Great Streets Pedestrian and Bicycle Counting
Sponsor: Department of Transportation, Great Streets Program
University: California State University, Los Angeles
Status: In progress
The City currently does bicycle and pedestrian counts via having a person manually count the number of cyclists and pedestrians that go through an intersection via a video capture. However, thanks to advances in machine vision technology, we can now automate that, allowing us to constantly count the number of pedestrians and cyclists, rather than only doing a 24-hour sample. This project is a proof of concept of how we could count the number folks moving through our streets. CSULA students are working on the project.
Other video recognition software for counting active transportation activity has proven ineffective due to either technological or cost limitations for the City of LA. Most of these algorithms are trained on datasets that don’t look like LA (for example, we don’t get snow here). When we tested them, the proved ineffective. This project extends on work for ATSAC and RIITS regional transportation planning software and hardware.
Our solution represents an innovative use of existing resources, local expertise and partnerships to deliver a truly best of breed solution to LADOT. New cameras and equipment to use existing video recognition software systems would be cost prohibitive to install, would require commitment to long term funding of the particular selected vendor, and would lack to ability to “train” an algorithm on specific LA data (rather, we would be limited to the built-in algorithm of the system, which may not have been developed in a similar environment to Los Angeles streets) We tested the algorithm developed in the City’s Pedestrian and Bicyclist Recognition Project against off-the-shelf computer vision technologies provided by Cloud vendors such as Google and Microsoft and found that the off-the-shelf technology failed to accurately recognize pedestrians.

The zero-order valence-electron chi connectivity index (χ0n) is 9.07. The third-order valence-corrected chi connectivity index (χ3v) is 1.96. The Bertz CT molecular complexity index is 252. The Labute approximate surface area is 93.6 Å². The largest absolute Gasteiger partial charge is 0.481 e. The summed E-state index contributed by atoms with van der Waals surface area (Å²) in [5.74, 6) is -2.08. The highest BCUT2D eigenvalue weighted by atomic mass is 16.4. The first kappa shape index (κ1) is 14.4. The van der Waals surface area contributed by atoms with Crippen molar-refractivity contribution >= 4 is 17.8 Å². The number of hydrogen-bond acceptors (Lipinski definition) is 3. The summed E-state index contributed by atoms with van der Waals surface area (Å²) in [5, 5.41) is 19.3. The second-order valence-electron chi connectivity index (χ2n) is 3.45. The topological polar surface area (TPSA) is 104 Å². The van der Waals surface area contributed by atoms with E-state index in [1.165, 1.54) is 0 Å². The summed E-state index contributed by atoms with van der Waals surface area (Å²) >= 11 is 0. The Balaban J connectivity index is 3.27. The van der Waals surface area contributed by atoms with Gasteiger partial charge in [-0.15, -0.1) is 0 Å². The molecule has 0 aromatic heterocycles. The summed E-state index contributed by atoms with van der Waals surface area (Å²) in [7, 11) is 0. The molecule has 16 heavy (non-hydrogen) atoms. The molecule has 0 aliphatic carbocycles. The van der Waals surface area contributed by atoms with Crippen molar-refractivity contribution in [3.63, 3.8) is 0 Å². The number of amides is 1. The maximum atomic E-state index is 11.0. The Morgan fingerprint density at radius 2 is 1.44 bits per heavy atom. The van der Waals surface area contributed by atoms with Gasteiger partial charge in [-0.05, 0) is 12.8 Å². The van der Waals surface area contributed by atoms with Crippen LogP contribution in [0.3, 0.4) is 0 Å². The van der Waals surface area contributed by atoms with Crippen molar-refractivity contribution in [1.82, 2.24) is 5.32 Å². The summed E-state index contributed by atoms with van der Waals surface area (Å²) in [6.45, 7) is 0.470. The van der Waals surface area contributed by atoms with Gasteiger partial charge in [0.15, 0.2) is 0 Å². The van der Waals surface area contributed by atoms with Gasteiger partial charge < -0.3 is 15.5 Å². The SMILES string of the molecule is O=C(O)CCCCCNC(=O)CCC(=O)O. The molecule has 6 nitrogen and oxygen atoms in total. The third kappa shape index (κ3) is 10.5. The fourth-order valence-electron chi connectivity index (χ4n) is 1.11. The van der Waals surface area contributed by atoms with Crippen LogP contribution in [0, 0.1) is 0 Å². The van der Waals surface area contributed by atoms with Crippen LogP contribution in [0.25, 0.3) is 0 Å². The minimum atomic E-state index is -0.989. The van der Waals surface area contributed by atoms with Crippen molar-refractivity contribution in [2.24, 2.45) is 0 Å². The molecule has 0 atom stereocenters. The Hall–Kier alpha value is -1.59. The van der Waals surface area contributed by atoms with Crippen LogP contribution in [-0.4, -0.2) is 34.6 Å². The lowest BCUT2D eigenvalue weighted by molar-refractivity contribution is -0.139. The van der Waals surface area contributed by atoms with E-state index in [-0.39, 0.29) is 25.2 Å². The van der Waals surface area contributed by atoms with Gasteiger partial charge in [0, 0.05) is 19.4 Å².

Finally, the paper that was written based on this research was present at the International Conference on Signal and Image Processing-UGC Listed Proceedings (SIGNAL 2018) conference in Paris this year as a “novel application of machine vision in the real world”.